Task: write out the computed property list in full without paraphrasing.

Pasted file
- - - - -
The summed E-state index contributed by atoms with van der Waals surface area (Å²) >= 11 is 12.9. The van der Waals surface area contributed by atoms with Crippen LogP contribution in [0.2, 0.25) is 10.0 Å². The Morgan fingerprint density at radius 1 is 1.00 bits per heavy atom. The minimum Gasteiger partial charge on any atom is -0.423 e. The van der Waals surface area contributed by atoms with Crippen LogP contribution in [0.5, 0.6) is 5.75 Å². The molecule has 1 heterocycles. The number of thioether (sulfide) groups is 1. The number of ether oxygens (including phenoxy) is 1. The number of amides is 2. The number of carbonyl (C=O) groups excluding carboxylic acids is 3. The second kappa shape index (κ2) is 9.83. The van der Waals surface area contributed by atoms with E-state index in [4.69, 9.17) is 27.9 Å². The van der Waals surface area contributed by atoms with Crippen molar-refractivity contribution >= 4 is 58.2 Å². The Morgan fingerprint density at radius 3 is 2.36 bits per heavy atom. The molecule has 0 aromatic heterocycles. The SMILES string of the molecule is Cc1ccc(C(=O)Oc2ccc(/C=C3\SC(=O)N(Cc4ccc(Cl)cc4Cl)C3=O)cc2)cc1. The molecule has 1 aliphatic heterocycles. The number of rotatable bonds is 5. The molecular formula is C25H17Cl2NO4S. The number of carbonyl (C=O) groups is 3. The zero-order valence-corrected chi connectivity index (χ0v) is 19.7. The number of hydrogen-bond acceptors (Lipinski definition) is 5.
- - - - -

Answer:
The summed E-state index contributed by atoms with van der Waals surface area (Å²) >= 11 is 12.9. The van der Waals surface area contributed by atoms with Crippen LogP contribution in [0.2, 0.25) is 10.0 Å². The Morgan fingerprint density at radius 1 is 1.00 bits per heavy atom. The minimum Gasteiger partial charge on any atom is -0.423 e. The van der Waals surface area contributed by atoms with Crippen LogP contribution in [0.5, 0.6) is 5.75 Å². The molecule has 1 heterocycles. The number of thioether (sulfide) groups is 1. The number of ether oxygens (including phenoxy) is 1. The number of amides is 2. The number of carbonyl (C=O) groups excluding carboxylic acids is 3. The second kappa shape index (κ2) is 9.83. The van der Waals surface area contributed by atoms with E-state index in [4.69, 9.17) is 27.9 Å². The van der Waals surface area contributed by atoms with Crippen molar-refractivity contribution >= 4 is 58.2 Å². The Morgan fingerprint density at radius 3 is 2.36 bits per heavy atom. The molecule has 0 aromatic heterocycles. The SMILES string of the molecule is Cc1ccc(C(=O)Oc2ccc(/C=C3\SC(=O)N(Cc4ccc(Cl)cc4Cl)C3=O)cc2)cc1. The molecule has 1 aliphatic heterocycles. The number of rotatable bonds is 5. The molecular formula is C25H17Cl2NO4S. The number of carbonyl (C=O) groups is 3. The zero-order valence-corrected chi connectivity index (χ0v) is 19.7. The number of hydrogen-bond acceptors (Lipinski definition) is 5.